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Cognitive symptoms are common during and following episodes of depression. Little is known about the persistence of self-reported and performance-based cognition with depression and functional outcomes.
This is a secondary analysis of a prospective naturalistic observational clinical cohort study of individuals with recurrent major depressive disorder (MDD; N = 623). Participants completed app-based self-reported and performance-based cognitive function assessments alongside validated measures of depression, functional disability, and self-esteem every 3 months. Participants were followed-up for a maximum of 2-years. Multilevel hierarchically nested modelling was employed to explore between- and within-participant variation over time to identify whether persistent cognitive difficulties are related to levels of depression and functional impairment during follow-up.
508 individuals (81.5%) provided data (mean age: 46.6, s.d.: 15.6; 76.2% female). Increasing persistence of self-reported cognitive difficulty was associated with higher levels of depression and functional impairment throughout the follow-up. In comparison to low persistence of objective cognitive difficulty (<25% of timepoints), those with high persistence (>75% of timepoints) reported significantly higher levels of depression (B = 5.17, s.e. = 2.21, p = 0.019) and functional impairment (B = 4.82, s.e. = 1.79, p = 0.002) over time. Examination of the individual cognitive modules shows that persistently impaired executive function is associated with worse functioning, and poor processing speed is particularly important for worsened depressive symptoms.
We replicated previous findings of greater persistence of cognitive difficulty with increasing severity of depression and further demonstrate that these cognitive difficulties are associated with pervasive functional disability. Difficulties with cognition may be an indicator and target for further treatment input.
The Covid-19 pandemic profoundly affected delivery and accessibility of mental health care services at a time when most needed. The OPTIMA Mood Disorder Service, a specialist bipolar disorder service, adapted group psychoeducation programme for delivery on-line.
We report the feasibility of creating a digital psychoeducation programme.
The OPTIMA ten session group psychoeducation programme was converted into a ‘Digital’ intervention using video-conferencing. Sessions offered a range of key topics, derived from the initial Barcelona Group Psychoeducation Programme. At the time of writing, OPTIMA had fully completed two 10 session digital courses.
A total of 12 people (6 in each group) consented to be part of a service evaluation of the digital groups. Just over half of the participants were women (7/12; 58.3%) and one identified as being non-binary (8.3); remaining participants were men. Age of participants ranged from 25 years to 65 years (Mean=42.3; SD=13.1). Data showed a high level of engagement (77%) All participants reported some improvement with a mean Bipolar Self-Efficacy scale (BPSES) post-group score of 105.6 (SD=14.8). At group level, this change was not statistically significant (F (1, 15) = 0.71, p=0.41). At an individual level, two out of five showed a reliable change index >1.96.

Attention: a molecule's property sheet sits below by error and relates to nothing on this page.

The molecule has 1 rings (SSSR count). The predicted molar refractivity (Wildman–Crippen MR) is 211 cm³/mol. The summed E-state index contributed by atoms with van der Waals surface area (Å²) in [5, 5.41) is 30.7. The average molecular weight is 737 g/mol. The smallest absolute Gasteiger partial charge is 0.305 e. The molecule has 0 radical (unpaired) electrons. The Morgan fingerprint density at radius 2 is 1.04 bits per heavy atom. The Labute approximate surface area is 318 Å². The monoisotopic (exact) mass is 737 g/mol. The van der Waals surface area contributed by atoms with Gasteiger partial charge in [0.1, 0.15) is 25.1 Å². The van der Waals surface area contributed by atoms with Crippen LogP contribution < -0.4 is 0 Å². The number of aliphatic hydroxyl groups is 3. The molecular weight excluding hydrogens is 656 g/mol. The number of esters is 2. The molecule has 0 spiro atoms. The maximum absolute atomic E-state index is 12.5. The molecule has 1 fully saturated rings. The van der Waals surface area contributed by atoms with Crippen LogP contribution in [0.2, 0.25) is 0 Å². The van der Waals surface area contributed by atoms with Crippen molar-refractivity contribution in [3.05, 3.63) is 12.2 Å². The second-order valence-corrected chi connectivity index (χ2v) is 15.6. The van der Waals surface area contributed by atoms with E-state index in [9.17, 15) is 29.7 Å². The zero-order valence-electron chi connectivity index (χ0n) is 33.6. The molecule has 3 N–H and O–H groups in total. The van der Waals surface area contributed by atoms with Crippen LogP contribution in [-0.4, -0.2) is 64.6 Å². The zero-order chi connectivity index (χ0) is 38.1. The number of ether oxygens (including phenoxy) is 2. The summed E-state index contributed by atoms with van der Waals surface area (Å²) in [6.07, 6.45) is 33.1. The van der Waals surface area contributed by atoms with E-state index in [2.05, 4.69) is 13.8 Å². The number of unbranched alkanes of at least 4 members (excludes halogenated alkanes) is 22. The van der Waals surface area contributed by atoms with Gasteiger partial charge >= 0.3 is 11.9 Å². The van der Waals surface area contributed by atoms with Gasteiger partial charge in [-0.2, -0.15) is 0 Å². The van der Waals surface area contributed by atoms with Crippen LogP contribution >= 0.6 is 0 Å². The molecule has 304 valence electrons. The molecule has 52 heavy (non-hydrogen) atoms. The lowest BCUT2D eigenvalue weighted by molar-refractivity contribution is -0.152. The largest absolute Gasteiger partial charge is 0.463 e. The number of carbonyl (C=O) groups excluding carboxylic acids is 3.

Delivering a ‘digital’ group psychoeducation programme was possible due to careful planning and programme development. There was good uptake from service users suggesting it is a feasible approach with preliminary evidence of clinical benefit.
Major Depressive Disorder (MDD) is prevalent, often chronic, and requires ongoing monitoring of symptoms to track response to treatment and identify early indicators of relapse. Remote Measurement Technologies (RMT) provide an exciting opportunity to transform the measurement and management of MDD, via data collected from inbuilt smartphone sensors and wearable devices alongside app-based questionnaires and tasks.
To describe the amount of data collected during a multimodal longitudinal RMT study, in an MDD population.
RADAR-MDD is a multi-centre, prospective observational cohort study. People with a history of MDD were provided with a wrist-worn wearable, and several apps designed to: a) collect data from smartphone sensors; and b) deliver questionnaires, speech tasks and cognitive assessments and followed-up for a maximum of 2 years.
A total of 623 individuals with a history of MDD were enrolled in the study with 80% completion rates for primary outcome assessments across all timepoints. 79.8% of people participated for the maximum amount of time available and 20.2% withdrew prematurely. Data availability across all RMT data types varied depending on the source of data and the participant-burden for each data type. We found no evidence of an association between the severity of depression symptoms at baseline and the availability of data. 110 participants had > 50% data available across all data types, and thus able to contribute to multiparametric analyses.
RADAR-MDD is the largest multimodal RMT study in the field of mental health. Here, we have shown that collecting RMT data from a clinical population is feasible.
No significant relationships.
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